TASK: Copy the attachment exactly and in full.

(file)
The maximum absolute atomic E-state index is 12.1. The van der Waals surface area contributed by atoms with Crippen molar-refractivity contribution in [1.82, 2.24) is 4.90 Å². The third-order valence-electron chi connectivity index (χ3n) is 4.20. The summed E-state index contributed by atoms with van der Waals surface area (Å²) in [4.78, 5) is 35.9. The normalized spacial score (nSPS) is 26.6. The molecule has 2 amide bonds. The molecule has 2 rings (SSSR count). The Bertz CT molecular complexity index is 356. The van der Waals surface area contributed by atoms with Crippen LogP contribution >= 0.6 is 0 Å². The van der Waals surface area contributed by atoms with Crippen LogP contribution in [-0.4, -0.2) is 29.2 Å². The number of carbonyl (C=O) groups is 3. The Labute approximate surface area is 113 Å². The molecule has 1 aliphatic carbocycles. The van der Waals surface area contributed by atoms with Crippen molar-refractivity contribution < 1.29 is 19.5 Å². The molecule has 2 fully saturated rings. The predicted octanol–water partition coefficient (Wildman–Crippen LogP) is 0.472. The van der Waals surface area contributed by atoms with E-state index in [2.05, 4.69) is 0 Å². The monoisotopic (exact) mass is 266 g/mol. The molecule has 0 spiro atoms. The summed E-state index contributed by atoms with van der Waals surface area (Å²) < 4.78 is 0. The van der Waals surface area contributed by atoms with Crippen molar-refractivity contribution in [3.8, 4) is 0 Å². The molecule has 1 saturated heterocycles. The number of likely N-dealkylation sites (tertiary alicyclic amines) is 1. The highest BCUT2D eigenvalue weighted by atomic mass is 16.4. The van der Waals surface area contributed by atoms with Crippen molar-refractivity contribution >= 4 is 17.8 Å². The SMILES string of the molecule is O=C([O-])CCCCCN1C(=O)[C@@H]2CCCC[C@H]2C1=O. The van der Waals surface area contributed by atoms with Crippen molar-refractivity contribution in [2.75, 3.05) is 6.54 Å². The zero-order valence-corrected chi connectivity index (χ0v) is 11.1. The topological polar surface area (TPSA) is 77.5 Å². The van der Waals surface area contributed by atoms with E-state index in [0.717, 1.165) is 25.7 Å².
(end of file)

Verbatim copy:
The maximum absolute atomic E-state index is 12.1. The van der Waals surface area contributed by atoms with Crippen molar-refractivity contribution in [1.82, 2.24) is 4.90 Å². The third-order valence-electron chi connectivity index (χ3n) is 4.20. The summed E-state index contributed by atoms with van der Waals surface area (Å²) in [4.78, 5) is 35.9. The normalized spacial score (nSPS) is 26.6. The molecule has 2 amide bonds. The molecule has 2 rings (SSSR count). The Bertz CT molecular complexity index is 356. The van der Waals surface area contributed by atoms with Crippen LogP contribution >= 0.6 is 0 Å². The van der Waals surface area contributed by atoms with Crippen LogP contribution in [-0.4, -0.2) is 29.2 Å². The number of carbonyl (C=O) groups is 3. The Labute approximate surface area is 113 Å². The molecule has 1 aliphatic carbocycles. The van der Waals surface area contributed by atoms with Crippen molar-refractivity contribution < 1.29 is 19.5 Å². The molecule has 2 fully saturated rings. The predicted octanol–water partition coefficient (Wildman–Crippen LogP) is 0.472. The van der Waals surface area contributed by atoms with E-state index in [2.05, 4.69) is 0 Å². The monoisotopic (exact) mass is 266 g/mol. The molecule has 0 spiro atoms. The summed E-state index contributed by atoms with van der Waals surface area (Å²) < 4.78 is 0. The van der Waals surface area contributed by atoms with Crippen molar-refractivity contribution in [3.8, 4) is 0 Å². The molecule has 1 saturated heterocycles. The number of likely N-dealkylation sites (tertiary alicyclic amines) is 1. The highest BCUT2D eigenvalue weighted by atomic mass is 16.4. The van der Waals surface area contributed by atoms with Crippen molar-refractivity contribution >= 4 is 17.8 Å². The SMILES string of the molecule is O=C([O-])CCCCCN1C(=O)[C@@H]2CCCC[C@H]2C1=O. The van der Waals surface area contributed by atoms with Crippen molar-refractivity contribution in [2.75, 3.05) is 6.54 Å². The zero-order valence-corrected chi connectivity index (χ0v) is 11.1. The topological polar surface area (TPSA) is 77.5 Å². The van der Waals surface area contributed by atoms with E-state index in [0.717, 1.165) is 25.7 Å².